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The Oval Office - page three
Cultural & Ecological designing
ferrocement garage - front view ferrocement garage - rear quarter view

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[View approaching the site, with floor and entry steps in place] The fully plastered composting chambers with the floor in place, seen from the path approaching the site. The completed stone and gravel steps that lead up to the floor platform can also be seen. The silver tarp roof was a temporary setup to enable work to continue even during sometimes frequent tropical rain showers.
The steps were dry-laid, also using locally gathered rock, with small amounts of locally produced gravel used for fill as necessary. These steps, though partly exposed to rain, will not rot and become slippery in the region's wet tropical climate as wooden steps quickly would. They are massive and stable, fit well with their surroundings, and the rough lava surfaces will provide good traction even when wet. [Close view of stone and gravel steps]
[Construction of the upper half of the structure under way] The upper structure and roof of the Oval Office is seen here under construction. Malu 'Aina director Jim Albertini, center, was in charge of this phase of the construction. Here he is assisted by secretary-treasurer Wally, left, and intern Eric, right. Jim describes framing the structure: "I used four off-set 4x4 notched posts to attach 12 ft. 2x6 plates...We used about 8 guava posts cleared from the site for other vertical posts connecting with the rafters for added structural stability."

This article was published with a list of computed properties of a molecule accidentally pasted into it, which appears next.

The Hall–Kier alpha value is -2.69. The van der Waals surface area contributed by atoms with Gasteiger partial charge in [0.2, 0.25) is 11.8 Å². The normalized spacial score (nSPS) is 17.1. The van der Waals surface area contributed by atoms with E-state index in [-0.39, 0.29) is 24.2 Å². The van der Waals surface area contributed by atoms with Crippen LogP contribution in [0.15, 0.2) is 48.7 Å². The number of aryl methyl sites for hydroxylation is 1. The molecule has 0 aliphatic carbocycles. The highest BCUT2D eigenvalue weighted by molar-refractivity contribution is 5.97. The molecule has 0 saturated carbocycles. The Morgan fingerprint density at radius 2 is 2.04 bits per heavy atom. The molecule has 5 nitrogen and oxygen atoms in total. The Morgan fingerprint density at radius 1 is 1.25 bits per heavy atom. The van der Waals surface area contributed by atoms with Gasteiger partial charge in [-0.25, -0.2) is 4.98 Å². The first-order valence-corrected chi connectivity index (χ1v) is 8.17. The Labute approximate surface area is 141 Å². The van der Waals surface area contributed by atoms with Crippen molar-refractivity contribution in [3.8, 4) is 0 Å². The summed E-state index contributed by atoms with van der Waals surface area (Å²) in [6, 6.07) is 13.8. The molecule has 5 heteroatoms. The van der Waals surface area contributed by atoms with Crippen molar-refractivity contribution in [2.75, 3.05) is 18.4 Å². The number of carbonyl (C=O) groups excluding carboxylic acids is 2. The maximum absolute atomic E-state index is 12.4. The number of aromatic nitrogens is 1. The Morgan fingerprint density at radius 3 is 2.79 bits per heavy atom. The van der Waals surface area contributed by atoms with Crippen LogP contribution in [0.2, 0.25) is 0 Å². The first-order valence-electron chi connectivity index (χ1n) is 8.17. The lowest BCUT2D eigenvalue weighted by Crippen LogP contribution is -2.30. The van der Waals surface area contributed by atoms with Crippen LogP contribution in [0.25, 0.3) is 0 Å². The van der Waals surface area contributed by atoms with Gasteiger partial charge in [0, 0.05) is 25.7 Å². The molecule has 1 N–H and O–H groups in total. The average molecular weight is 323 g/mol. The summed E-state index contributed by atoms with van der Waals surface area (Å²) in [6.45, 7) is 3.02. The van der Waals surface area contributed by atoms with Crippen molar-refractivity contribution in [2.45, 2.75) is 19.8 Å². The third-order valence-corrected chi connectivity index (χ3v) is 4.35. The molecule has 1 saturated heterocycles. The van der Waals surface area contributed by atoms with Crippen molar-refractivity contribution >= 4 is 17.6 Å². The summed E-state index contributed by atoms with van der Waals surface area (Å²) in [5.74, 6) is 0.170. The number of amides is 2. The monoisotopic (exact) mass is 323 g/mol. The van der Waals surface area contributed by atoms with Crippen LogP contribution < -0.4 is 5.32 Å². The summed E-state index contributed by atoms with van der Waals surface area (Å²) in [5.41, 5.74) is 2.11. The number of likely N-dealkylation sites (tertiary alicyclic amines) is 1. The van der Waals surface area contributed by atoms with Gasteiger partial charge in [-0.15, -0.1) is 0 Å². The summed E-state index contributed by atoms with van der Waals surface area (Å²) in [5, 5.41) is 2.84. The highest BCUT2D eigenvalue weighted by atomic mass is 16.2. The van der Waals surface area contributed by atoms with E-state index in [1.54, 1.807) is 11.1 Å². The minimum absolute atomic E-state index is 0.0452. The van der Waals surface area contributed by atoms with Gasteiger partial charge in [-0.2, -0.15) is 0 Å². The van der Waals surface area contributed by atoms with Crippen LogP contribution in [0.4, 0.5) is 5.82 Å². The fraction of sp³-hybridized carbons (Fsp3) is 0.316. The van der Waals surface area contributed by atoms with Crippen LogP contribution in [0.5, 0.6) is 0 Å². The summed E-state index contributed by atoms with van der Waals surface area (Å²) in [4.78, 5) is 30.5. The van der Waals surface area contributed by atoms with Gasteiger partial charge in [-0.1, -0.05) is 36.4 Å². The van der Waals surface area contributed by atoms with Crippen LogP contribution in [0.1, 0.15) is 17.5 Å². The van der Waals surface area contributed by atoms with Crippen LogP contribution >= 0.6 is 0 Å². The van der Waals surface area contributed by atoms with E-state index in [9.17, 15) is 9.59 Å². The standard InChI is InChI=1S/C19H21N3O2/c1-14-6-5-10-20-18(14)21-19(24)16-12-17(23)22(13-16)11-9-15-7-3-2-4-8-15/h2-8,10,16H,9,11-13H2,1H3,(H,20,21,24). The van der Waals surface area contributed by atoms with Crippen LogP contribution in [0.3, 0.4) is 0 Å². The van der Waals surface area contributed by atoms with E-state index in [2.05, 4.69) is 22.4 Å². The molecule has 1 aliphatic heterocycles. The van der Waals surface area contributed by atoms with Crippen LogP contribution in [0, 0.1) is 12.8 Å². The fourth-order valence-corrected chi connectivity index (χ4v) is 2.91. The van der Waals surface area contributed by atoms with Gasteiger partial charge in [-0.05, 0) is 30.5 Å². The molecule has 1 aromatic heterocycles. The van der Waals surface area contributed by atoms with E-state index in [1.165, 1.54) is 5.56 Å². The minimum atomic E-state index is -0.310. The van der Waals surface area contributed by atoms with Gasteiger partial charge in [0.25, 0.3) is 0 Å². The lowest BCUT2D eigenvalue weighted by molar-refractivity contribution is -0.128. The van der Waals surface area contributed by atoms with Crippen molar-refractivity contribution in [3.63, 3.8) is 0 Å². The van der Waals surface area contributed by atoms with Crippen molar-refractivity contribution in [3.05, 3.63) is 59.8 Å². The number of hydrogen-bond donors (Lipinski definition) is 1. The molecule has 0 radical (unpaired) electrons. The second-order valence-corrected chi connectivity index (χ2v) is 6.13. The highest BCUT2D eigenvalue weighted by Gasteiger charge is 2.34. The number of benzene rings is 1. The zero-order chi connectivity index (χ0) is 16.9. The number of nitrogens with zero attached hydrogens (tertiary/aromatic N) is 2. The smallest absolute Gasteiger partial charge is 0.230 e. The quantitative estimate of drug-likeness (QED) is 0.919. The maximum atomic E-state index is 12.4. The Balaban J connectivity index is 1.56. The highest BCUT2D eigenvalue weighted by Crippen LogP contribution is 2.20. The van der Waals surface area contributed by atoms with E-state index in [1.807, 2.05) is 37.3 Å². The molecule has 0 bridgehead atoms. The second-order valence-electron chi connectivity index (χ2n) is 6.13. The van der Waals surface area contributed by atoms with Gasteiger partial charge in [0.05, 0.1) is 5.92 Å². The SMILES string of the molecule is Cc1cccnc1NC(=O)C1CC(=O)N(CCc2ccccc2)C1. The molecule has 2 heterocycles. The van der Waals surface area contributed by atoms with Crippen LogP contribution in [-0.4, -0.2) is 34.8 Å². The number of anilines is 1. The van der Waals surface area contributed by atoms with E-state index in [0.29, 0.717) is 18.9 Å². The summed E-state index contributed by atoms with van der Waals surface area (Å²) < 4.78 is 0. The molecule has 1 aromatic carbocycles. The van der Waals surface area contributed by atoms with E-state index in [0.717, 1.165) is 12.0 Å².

This close-up shows the finished door and some structural details. Jim says: "4x4s made it easy for the sliding door to shut by butting up against one of the 4x4 posts...We used two layers of cedar lath to curve connect the top screen/lower vinyl between guava posts. We also angle braced the 4X4 posts top and bottom. Guava posts were also used for building the hand rail. We used left over vinyl fabric used for siding on the bamboo cabin to make the siding on the oval office. The upper portion is screened. The lettering on the door was done by two women volunteers from Japan." [Close-up of front door detail and lettering, handrail, and fabric and screen covering]
[Medium view of the completed Oval Office composting toilet] The upper framing is completed, the roofing is on, the fabric lower wall covering and bug screen upper wall covering is in place, the door and hand rail details are done and there's even a doormat on the top step. The diagonal bracing of the roof beams can also be more clearly seen in this picture.
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Copyright © 2010 John Schinnerer
Site design and implementation by Eco-Living Technology Services
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